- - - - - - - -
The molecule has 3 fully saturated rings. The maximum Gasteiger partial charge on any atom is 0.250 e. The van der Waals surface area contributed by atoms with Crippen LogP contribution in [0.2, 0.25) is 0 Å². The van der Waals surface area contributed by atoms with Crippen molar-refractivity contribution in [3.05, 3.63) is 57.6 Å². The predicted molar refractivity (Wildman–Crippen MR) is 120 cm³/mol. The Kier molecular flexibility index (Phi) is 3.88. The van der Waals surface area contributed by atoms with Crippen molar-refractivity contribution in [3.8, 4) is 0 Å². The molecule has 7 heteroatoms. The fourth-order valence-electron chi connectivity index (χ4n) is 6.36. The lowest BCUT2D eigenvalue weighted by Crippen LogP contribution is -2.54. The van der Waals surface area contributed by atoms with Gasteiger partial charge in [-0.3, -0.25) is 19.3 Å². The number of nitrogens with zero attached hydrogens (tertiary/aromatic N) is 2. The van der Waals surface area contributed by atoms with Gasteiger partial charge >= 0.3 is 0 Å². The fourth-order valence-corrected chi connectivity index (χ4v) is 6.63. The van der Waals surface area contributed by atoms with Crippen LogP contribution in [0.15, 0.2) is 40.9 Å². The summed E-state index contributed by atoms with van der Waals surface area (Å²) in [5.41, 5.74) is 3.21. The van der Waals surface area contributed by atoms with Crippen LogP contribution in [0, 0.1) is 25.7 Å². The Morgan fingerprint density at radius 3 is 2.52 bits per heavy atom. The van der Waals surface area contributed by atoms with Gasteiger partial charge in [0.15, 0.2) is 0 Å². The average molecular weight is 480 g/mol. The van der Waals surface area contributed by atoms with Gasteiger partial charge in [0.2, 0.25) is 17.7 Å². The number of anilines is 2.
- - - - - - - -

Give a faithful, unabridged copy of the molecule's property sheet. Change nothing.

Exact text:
The molecule has 3 fully saturated rings. The maximum Gasteiger partial charge on any atom is 0.250 e. The van der Waals surface area contributed by atoms with Crippen LogP contribution in [0.2, 0.25) is 0 Å². The van der Waals surface area contributed by atoms with Crippen molar-refractivity contribution in [3.05, 3.63) is 57.6 Å². The predicted molar refractivity (Wildman–Crippen MR) is 120 cm³/mol. The Kier molecular flexibility index (Phi) is 3.88. The van der Waals surface area contributed by atoms with Crippen molar-refractivity contribution in [3.8, 4) is 0 Å². The molecule has 7 heteroatoms. The fourth-order valence-electron chi connectivity index (χ4n) is 6.36. The lowest BCUT2D eigenvalue weighted by Crippen LogP contribution is -2.54. The van der Waals surface area contributed by atoms with Gasteiger partial charge in [-0.3, -0.25) is 19.3 Å². The number of nitrogens with zero attached hydrogens (tertiary/aromatic N) is 2. The van der Waals surface area contributed by atoms with Gasteiger partial charge >= 0.3 is 0 Å². The fourth-order valence-corrected chi connectivity index (χ4v) is 6.63. The van der Waals surface area contributed by atoms with Crippen LogP contribution in [0.15, 0.2) is 40.9 Å². The summed E-state index contributed by atoms with van der Waals surface area (Å²) in [5.41, 5.74) is 3.21. The van der Waals surface area contributed by atoms with Crippen LogP contribution in [0, 0.1) is 25.7 Å². The Morgan fingerprint density at radius 3 is 2.52 bits per heavy atom. The van der Waals surface area contributed by atoms with Gasteiger partial charge in [0.15, 0.2) is 0 Å². The average molecular weight is 480 g/mol. The van der Waals surface area contributed by atoms with Gasteiger partial charge in [0.2, 0.25) is 17.7 Å². The number of anilines is 2.